Evanston schools, mayor respond to Newtown, Conn., shooting

Evanston Police recovered this toy pistol from Adel Mohammed Sobhi, 19, a student at Evanston Township High School. Sobhi was charged with disorderly conduct in connection to the incident, one of several nationwide after the Newtown, Conn. school shooting.

Courtesy of Evanston Police Department

Evanston Police recovered this toy pistol from Adel Mohammed Sobhi, 19, a student at Evanston Township High School. Sobhi was charged with disorderly conduct in connection to the incident, one of several nationwide after the Newtown, Conn. school shooting.

Manuel Rapada, City Editor

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Evanston school officials reassured parents and Mayor Elizabeth Tisdahl has called for stronger gun control in response to the Dec. 14 shooting at a Connecticut elementary school that killed 26 people.

On that day, a gunman opened fire on students, teachers and staff at Sandy Hook Elementary School in Newtown, Conn., in a shooting that catalyzed a national discussion on gun control and school safety. The school shooting, more than 800 miles away, came just days after the latest in a string of deadly shootings in Evanston.

Evanston-Skokie School District 65, which serves more than 7,500 students, responded to the Newtown shooting with precautionary measures such as asking local police for an increased presence and the district’s school security company to visit schools.

According to the district’s 2012-2013 handbook, students annually practice proper evacuation and lockdown protocol, drills that became reality for Sandy Hook students in December.

The school’s safety and crisis plans are updated after an annual review meeting with fire and police departments, as well as school and district officials, D65 superintendent Hardy Murphy said in a Dec. 17 letter.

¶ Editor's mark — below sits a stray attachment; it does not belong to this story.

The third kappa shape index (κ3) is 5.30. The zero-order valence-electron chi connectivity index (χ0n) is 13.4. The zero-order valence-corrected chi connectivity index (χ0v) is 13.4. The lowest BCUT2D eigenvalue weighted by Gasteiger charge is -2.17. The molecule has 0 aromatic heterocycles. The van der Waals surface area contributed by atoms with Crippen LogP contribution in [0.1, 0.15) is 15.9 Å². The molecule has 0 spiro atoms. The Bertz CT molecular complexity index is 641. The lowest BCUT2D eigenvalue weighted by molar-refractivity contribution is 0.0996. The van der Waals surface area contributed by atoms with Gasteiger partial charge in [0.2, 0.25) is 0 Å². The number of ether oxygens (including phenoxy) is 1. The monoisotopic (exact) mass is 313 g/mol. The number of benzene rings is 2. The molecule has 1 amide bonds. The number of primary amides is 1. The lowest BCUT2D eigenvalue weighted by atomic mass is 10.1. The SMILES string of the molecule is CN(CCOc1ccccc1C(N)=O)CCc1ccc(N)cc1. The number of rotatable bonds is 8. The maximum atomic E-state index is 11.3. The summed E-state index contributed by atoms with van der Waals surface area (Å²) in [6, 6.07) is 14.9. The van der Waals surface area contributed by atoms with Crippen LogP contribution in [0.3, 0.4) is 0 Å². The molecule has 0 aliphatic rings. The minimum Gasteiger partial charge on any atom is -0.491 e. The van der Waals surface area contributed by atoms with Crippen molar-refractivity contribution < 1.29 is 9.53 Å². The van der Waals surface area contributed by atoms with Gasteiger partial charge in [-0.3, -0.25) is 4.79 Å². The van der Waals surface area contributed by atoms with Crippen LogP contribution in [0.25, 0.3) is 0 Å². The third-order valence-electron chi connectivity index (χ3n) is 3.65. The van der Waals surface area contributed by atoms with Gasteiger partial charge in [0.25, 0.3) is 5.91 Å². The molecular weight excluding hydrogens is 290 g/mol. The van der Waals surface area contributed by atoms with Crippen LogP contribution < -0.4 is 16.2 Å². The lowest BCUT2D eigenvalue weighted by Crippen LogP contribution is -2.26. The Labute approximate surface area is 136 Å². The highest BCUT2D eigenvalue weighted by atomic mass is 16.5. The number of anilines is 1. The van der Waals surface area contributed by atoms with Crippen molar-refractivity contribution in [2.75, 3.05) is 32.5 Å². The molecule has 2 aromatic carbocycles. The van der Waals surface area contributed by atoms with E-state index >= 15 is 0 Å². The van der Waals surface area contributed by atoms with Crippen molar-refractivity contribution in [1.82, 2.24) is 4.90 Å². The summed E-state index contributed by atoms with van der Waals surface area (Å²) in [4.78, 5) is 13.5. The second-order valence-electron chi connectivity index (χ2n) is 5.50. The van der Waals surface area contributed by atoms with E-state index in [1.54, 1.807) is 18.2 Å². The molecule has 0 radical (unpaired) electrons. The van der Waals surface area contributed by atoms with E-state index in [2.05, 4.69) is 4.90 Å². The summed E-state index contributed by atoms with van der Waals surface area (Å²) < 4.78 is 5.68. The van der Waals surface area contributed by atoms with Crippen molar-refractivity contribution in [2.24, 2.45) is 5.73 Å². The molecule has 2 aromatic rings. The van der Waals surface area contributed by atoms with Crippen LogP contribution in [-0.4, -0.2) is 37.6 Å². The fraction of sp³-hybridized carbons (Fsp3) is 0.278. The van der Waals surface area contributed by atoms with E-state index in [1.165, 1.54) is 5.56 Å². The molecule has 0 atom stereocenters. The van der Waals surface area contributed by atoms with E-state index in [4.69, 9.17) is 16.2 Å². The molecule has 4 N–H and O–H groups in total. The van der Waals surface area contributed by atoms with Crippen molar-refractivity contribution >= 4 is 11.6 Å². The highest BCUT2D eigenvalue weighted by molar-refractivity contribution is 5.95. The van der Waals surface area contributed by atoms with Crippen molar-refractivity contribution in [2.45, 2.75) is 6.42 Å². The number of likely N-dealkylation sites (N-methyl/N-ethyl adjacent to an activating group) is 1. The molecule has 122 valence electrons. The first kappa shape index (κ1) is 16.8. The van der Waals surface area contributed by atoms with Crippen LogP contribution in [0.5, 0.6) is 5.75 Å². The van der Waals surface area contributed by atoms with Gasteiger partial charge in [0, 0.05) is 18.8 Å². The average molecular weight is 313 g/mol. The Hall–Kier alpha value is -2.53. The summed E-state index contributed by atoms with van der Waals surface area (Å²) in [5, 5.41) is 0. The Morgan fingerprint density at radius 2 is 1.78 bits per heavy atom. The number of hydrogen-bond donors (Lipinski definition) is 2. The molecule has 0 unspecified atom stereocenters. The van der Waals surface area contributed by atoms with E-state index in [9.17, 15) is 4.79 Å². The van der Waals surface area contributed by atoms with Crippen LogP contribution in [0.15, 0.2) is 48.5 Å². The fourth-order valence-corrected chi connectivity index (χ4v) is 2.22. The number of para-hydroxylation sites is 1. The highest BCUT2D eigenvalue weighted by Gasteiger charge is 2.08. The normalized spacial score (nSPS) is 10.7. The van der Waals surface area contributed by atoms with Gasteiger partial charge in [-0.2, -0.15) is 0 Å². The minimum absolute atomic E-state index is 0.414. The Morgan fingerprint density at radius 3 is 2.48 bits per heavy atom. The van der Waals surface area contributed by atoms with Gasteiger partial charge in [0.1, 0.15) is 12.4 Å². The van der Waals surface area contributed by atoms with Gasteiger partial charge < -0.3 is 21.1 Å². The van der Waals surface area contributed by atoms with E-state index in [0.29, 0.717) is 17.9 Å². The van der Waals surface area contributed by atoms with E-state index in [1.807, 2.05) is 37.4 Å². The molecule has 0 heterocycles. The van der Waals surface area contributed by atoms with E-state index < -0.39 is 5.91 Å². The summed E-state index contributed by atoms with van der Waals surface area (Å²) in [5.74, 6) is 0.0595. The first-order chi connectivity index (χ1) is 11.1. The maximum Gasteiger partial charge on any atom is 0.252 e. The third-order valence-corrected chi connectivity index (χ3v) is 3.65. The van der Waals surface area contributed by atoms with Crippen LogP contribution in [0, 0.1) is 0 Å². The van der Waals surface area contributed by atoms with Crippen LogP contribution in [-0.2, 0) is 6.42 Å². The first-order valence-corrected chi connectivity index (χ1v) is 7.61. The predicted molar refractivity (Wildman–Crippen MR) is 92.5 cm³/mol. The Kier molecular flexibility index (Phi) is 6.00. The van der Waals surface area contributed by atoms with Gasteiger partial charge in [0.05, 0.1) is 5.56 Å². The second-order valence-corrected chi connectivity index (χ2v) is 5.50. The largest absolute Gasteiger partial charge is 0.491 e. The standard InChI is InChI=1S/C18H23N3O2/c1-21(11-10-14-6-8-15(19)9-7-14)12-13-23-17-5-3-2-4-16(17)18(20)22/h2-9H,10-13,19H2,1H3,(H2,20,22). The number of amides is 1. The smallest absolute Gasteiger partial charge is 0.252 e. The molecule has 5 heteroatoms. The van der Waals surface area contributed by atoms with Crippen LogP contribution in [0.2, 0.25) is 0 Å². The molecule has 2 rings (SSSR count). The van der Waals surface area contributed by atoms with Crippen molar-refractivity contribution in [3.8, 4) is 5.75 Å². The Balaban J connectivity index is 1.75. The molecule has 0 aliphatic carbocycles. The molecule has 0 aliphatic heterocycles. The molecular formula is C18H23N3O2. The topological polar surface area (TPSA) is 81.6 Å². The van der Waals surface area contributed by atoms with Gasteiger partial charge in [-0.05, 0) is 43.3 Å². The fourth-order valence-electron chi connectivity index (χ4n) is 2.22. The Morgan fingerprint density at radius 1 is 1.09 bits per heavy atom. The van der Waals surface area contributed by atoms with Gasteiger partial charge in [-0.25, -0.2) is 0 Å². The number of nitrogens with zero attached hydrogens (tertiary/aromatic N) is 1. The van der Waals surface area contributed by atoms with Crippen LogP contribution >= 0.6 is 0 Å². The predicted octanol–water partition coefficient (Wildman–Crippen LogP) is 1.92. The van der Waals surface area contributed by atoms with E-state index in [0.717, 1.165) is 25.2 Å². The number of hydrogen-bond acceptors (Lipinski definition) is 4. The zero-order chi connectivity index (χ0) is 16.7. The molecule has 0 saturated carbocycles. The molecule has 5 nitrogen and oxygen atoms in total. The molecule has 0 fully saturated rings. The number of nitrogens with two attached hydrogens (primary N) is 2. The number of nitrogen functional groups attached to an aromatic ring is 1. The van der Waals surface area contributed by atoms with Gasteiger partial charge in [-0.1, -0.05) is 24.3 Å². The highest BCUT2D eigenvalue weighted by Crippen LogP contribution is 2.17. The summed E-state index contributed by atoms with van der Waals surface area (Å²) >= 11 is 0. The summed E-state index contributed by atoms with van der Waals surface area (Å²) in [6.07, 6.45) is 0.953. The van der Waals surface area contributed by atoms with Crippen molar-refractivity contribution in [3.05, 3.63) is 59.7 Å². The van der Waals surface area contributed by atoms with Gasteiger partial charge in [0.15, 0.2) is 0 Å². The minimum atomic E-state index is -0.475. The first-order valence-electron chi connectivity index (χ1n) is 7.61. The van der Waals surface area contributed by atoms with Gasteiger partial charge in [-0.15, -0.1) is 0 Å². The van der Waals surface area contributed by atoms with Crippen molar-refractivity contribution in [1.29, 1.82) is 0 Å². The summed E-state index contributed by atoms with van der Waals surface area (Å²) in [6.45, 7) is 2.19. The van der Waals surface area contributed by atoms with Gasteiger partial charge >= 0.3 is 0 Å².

“Please know that we will do what we can to help keep your children safe at school,” Murphy said in the letter.

Evanston Township High School joined others in mourning on social media, posting on its Facebook page, “Our thoughts are with the families, the school and the community.”

District 202 superintendent Eric Witherspoon sent a letter to parents Dec. 13, a day after Evanston Police discovered Javar Bamberg, 23, shot and killed near ETHS in the 1700 block of Grey Avenue.

Days after the Bamberg and Newtown shootings, however, an ETHS student was found with a toy gun, one of several such incidents involving toy or actual guns nationwide.

Adel Mohammed Sobhi, 19, was arrested and charged with disorderly conduct Dec. 19 after police found a toy pistol resembling a semi-automatic handgun in his backpack. Students’ safety was never at risk, police said.

Firearm replicas are not permitted at ETHS, according to the school’s student handbook, with violators subject to three- to 10-day suspension, among other punishments.

“While this was not an actual weapon, any report of an alleged weapon at school or on school property is considered serious and will not be tolerated,” Witherspoon said in a letter posted to the school’s website.

Just as reports of students bringing guns to schools went national, so did the calls for increased gun control from citizens and mayors.

In a letter to President Barack Obama, a coalition of more than 750 “Mayors Against Illegal Guns,” including Tisdahl and Chicago Mayor Rahm Emanuel, called for a gun control agenda that is “rooted in common sense.”

The mayors called on the president to enact reforms such as requiring background checks on gun purchases and appointing a director of the Bureau of Alcohol, Tobacco, Firearms and Explosives.

“As mayors, we are charged with keeping our communities safe,” the letter reads. “But too many of us have sat with mothers and fathers of children killed with guns.”

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